Foreign and Colonial NewsThe Illustrated London News, vol. 40, no. 1143, p. 464.
By the arrival of the Montreal Company's steamer Norwegian we have telegrams to the 26th ult.
The Nashville had returned to Nassau, having been unable to run the blockade at Charleston. The steamer Cecil, however, and several small vessels at Nassau, had successfully run the blockade.
The Federals had got ready a third iron-plated steamer, and dispatched her to Fortress Monroe.
The city of Apalachicola, in Florida, was captured by two gun-boats on the 3rd ult. A few shells dispersed the Confederates who were in arms there, and the non-resistant portion of the population, consisting chiefly of women and children and "contrabands," were found almost starving. The blockade had effectually cut off all supplies from the seaboard, and their resources from the inland were not sufficient to maintain the ordinary comforts of life.
The Southern journals announce that the Federals commenced the bombardment of Fort Jackson, below New Orleans, on the 23rd ult. One thousand shells had fallen in the fort. The bombardment was continuing at last accounts.
General M'Clellan still sits down before the Confederate intrenchments at Yorktown. There have been some slight artillery duels, which have resulted favourably to the Federals. General McDowell and General Banks, each at the head of a corps-d'armée, are advancing upon Richmond from the North. McDowell had occupied Fredericksburg, without opposition, the municipal authorities, however, informing him that their submission was an enforced one, their hearts being with the Confederates. General Banks repeats that the enemy are evacuating the valley of the Shenandoah and falling back upon Gordonsville.
The Federal General Mitchell had occupied Juka, a town in the extreme north-eastern portion of the State of Mississippi. His energetic movements in the northern part of this State, Alabama, and Georgia were causing much uneasiness to the Confederates.
General Halleck, in command near Corinth, has not yet made an assault upon Beauregard's position. In the meantime reinforcements were flowing in fast to the Southern General.
Fort Wright, on the Mississippi, seventy-eight miles above Memphis, is found to be strongly fortified and guarded by fourteen Confederate gun-boats. The Federal General Pope's division had left Fort Wright to reinforce General Halleck near Corinth. The Confederates resorted to the desperate measure of cutting through the levée on the Arkansas side of the Mississippi, thereby submerging the country for forty miles and preventing the advance of the Federal forces.
President Davis had sent a message to Congress recommending the passage of a conscription law, declaring that all men between the ages of eighteen and thirty-five years are rightfully subject to military duty, and should be held to be in the military service of the Confederate States.
M. Mercier, the French Minister, had left Richmond and returned to Washington. The Danish and Swedish Ministers were, at last accounts, on their way to the Confederate capital.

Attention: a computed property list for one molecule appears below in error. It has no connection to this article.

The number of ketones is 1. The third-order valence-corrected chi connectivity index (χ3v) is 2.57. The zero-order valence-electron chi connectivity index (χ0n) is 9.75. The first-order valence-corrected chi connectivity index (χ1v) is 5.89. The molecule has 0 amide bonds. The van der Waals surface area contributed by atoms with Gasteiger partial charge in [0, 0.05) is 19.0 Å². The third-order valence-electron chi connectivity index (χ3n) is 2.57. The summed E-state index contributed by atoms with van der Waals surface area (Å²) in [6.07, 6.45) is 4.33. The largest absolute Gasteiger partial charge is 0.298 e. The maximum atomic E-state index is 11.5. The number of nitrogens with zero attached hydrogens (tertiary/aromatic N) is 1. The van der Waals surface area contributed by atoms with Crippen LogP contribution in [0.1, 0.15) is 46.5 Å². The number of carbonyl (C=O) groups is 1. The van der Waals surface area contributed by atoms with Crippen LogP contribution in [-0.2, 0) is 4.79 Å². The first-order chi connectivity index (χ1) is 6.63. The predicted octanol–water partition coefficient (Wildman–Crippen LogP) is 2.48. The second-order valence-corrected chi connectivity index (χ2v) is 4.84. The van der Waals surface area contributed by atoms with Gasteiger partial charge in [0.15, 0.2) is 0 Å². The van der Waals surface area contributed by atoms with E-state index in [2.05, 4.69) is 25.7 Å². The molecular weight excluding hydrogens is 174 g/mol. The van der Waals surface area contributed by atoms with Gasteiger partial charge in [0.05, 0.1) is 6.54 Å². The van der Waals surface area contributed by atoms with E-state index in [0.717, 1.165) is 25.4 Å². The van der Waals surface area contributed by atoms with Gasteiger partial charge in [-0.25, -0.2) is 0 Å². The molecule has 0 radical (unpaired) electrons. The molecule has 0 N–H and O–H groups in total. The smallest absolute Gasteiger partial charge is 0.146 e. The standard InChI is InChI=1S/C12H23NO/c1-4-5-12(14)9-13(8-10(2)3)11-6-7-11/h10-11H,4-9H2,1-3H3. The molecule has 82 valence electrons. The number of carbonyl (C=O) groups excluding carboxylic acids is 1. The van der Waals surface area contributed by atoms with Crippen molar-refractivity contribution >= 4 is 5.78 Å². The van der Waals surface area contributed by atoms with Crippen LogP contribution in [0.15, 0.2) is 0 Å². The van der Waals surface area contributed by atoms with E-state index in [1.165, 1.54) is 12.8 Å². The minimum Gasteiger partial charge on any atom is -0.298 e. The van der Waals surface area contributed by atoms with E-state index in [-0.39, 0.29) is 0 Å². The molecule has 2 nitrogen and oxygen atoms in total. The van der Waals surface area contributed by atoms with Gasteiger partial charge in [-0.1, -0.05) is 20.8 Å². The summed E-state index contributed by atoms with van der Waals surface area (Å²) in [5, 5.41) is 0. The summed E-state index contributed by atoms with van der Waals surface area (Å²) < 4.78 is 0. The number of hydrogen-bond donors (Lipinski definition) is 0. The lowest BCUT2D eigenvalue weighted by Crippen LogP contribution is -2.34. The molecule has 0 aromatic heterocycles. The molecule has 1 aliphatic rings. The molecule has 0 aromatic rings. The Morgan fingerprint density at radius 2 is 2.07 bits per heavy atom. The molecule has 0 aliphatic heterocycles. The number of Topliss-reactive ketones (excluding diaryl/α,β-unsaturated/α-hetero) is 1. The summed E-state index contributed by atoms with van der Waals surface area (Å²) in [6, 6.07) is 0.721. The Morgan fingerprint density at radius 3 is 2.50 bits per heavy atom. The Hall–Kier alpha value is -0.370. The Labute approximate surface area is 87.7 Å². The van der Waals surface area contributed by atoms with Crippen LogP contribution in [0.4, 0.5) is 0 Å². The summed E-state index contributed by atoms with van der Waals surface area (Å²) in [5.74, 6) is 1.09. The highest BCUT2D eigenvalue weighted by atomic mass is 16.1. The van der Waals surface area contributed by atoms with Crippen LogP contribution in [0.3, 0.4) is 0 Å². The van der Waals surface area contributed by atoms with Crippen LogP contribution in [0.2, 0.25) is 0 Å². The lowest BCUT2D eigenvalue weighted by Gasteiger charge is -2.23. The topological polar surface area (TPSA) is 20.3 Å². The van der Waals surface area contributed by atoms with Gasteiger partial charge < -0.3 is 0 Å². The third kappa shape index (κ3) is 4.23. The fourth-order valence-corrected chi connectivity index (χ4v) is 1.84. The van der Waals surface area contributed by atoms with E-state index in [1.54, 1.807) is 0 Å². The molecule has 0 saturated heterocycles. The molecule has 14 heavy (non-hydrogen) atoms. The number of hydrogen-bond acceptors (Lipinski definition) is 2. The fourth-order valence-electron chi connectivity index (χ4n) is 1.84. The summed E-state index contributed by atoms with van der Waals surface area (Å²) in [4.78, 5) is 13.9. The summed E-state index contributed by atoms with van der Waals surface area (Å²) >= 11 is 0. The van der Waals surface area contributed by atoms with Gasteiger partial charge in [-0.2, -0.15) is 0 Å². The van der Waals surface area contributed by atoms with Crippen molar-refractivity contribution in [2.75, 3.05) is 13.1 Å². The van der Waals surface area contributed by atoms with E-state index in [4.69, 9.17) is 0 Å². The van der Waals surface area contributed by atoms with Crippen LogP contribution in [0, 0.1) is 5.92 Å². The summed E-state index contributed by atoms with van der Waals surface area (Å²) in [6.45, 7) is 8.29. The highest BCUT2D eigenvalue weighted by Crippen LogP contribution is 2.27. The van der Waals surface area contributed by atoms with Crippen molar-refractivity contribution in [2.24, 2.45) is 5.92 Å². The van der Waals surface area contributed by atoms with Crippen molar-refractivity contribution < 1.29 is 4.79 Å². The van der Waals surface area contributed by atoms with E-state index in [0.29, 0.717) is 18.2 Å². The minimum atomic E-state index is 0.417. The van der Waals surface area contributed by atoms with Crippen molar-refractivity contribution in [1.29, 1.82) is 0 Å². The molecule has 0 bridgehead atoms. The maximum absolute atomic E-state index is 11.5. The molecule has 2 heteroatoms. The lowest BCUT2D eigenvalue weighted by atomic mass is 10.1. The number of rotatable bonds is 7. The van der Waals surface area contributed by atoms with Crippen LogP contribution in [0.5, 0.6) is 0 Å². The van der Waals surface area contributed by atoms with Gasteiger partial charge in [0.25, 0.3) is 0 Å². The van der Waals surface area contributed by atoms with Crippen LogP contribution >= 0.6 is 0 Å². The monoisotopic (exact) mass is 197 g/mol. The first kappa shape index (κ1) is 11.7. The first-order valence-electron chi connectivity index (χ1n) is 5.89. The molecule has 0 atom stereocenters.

The policy of making freedom national and slavery sectional is being pursued with vigour by the Federal Executive and Legislature. The Senate has ratified the new treaty with Great Britain for the suppression of the slave trade. The Washington correspondent of the New York Commercial Advertiser writes thus of its provisions:—
It is understood to recognise the right of search by naval vessels especially commissioned for the purpose by either power, within certain limits off the coasts of Africa and Cuba. Joint British and American Admiralty Courts are to be established at New York and at Sierra Leone for the examination of suspected vessels.
The Senate has also passed a bill recognising and establishing diplomatic relations with the Negro States of Hayti and Liberia. The same body has passed a bill for establishing a line of armed steamers between San Francisco and Shanghai.
President Lincoln had formally avowed the proceeding taken by ex-Secretary Cameron against Mr. Pierce Butler, which proceeding had led to the arrest of Mr. Cameron in Philadelphia.
The New York journals begin to complain bitterly of the censorship as wielded by Mr. Stanton. The New York Times has an editorial article on the subject, which, after detailing the severity of the surveillance exercised over the war correspondents of the leading journals and remarking on the keen relish with which Mr. Stanton enjoyed the sport, concludes in this strain:—
The experiment has been tried. The censorship has had full swing, and it is in evidence that no movement of the Union Army has been made of which the rebels were not fully apprised. The knowledge through the secretary's interference was only withheld from the loyal people of the North. Proof of the
Page 465merely gratuitous and mischievous nature of the censorship could not be more perfect. It has become to press and people an intolerable grievance, and, unfortunately, there has been no such realisation of the hopes entertained upon the coming of Mr. Stanton to office as to warrant him in trifling further with public endurance. Disappointed in the War Minister, the people will dispense with his services as agent of secret police.
The western lakes are released from their ice blockade, and the eastward movement of agricultural produce has commenced.